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Top agency downgrades US credit rating for first time

Washington: Already battered by a week-long turmoil, financial markets across the world faced more uncertainty ahead as Standard and Poor’s (S&P), one of the leading rating agencies on Friday removed the US government from its list of risk-free borrowers for the first time ever.

The agency said it was cutting its rating of long-term US federal debt to AA+, one notch below the top grade of AAA. It described the decision as a judgment about the nation’s leaders, writing that “the gulf between the political parties” had reduced its confidence in the government’s ability to manage its finances.

“The downgrade reflects our view that the effectiveness, stability, and predictability of American policymaking and political institutions have weakened at a time of ongoing fiscal and economic challenge,” the company said in a statement.

The agency warned that the government still needed to make progress in paying its debts to avoid further downgrades. The downgrading is a result of the Obama administration and the US Congress’s failure to arrive at a deal earlier this week to come up with an effective package to reduce the country’s growing public debt through expenditure cuts and additional revenue mobilisation.

It reflects a lack of confidence about the ability of the world’s largest economy to stage a stable recovery in the near future – a situation not very encouraging for other economies world-wide.

The Obama administration reacted with indignation, noting that the agency had made a significant mathematical mistake in a document that it provided to the Treasury Department on Friday, overstating the federal debt by about $2 trillion. “A judgment flawed by a $2 trillion error speaks for itself,” a Treasury spokeswoman said.

The downgrade could lead investors to demand higher interest rates from the federal government and other borrowers, raising costs for governments, businesses and home buyers. But many analysts say the impact could be modest, in part because the other ratings agencies, Moody’s and Fitch, have decided not to downgrade the government at this time.

The announcement came after markets closed for the weekend, but there was no evidence of any immediate disruption. A spokesman for the Federal Reserve said the decision would not affect the ability of banks to borrow money by pledging government debt as collateral, a statement that could set the tone for the reaction of the broader market.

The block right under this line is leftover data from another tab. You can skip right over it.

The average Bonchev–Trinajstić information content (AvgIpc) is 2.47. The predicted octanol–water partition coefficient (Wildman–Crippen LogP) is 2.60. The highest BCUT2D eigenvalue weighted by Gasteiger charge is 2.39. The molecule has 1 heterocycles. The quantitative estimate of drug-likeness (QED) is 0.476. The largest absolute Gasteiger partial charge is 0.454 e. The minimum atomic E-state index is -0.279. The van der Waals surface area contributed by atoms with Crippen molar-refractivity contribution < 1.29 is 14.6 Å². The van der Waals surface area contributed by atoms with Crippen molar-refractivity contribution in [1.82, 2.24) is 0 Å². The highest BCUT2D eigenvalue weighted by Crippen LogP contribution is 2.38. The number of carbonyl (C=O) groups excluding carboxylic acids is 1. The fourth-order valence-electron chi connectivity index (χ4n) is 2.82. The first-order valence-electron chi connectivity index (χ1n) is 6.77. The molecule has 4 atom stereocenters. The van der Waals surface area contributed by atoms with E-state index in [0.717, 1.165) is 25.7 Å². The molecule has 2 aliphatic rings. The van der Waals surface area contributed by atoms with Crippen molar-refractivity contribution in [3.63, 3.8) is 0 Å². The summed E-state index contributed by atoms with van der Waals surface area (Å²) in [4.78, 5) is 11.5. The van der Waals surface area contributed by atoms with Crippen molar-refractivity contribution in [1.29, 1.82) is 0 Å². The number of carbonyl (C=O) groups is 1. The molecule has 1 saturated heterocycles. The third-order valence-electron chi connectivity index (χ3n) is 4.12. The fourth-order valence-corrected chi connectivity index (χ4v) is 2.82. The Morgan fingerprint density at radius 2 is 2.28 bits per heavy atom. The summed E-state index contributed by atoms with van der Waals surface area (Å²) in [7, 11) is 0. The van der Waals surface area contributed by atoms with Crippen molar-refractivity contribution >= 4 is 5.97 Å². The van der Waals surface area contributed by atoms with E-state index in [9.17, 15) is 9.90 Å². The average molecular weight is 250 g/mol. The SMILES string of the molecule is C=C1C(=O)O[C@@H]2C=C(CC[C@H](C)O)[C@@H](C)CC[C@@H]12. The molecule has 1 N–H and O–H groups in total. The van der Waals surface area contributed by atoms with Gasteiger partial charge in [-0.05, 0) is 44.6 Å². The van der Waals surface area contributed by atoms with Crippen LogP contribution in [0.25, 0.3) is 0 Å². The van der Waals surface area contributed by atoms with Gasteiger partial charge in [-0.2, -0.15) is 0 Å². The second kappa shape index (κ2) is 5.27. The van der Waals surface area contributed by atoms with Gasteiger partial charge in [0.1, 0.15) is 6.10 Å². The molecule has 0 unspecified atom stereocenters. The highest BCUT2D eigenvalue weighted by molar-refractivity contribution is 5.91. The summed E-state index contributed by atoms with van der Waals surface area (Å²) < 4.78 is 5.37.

S&P had prepared investors for the downgrade announcement with a series of warnings earlier this year that it would act if Congress did not agree to increase the government’s borrowing limit and adopt a long-term plan for reducing its debts by at least $4 trillion over the next decade. Earlier this week, President Obama signed into law a Congressional compromise that raised the debt ceiling but reduced the debt by at least $2.1 trillion.

Earlier on Friday, the agency notified the Treasury that it planned to issue a downgrade after the markets closed, and sent the department a copy of the announcement. A Treasury staff member noticed the $2 trillion mistake within the hour, said an official. The Treasury called the agency and explained the problem. About an hour later, the company conceded the problem but did not indicate how it planned to proceed, the official said.

Hours later, however, S&P issued a revised release with new numbers but the same downgrade conclusion. Yields rose before the Congressional deal on fears of default and a possible downgrade. But after a deal was struck, yields sank as money poured into treasuries as a safe haven from sharply falling stocks and the turmoil of the European debt markets. On Friday, the price of treasuries fell sharply in heavy selling, and yields rose, reversing the moves of recent sessions.

The US government makes about $250 billion in interest payments a year, so even a small increase in the rates demanded by investors in US debt could add tens of billions of dollars to those payments.

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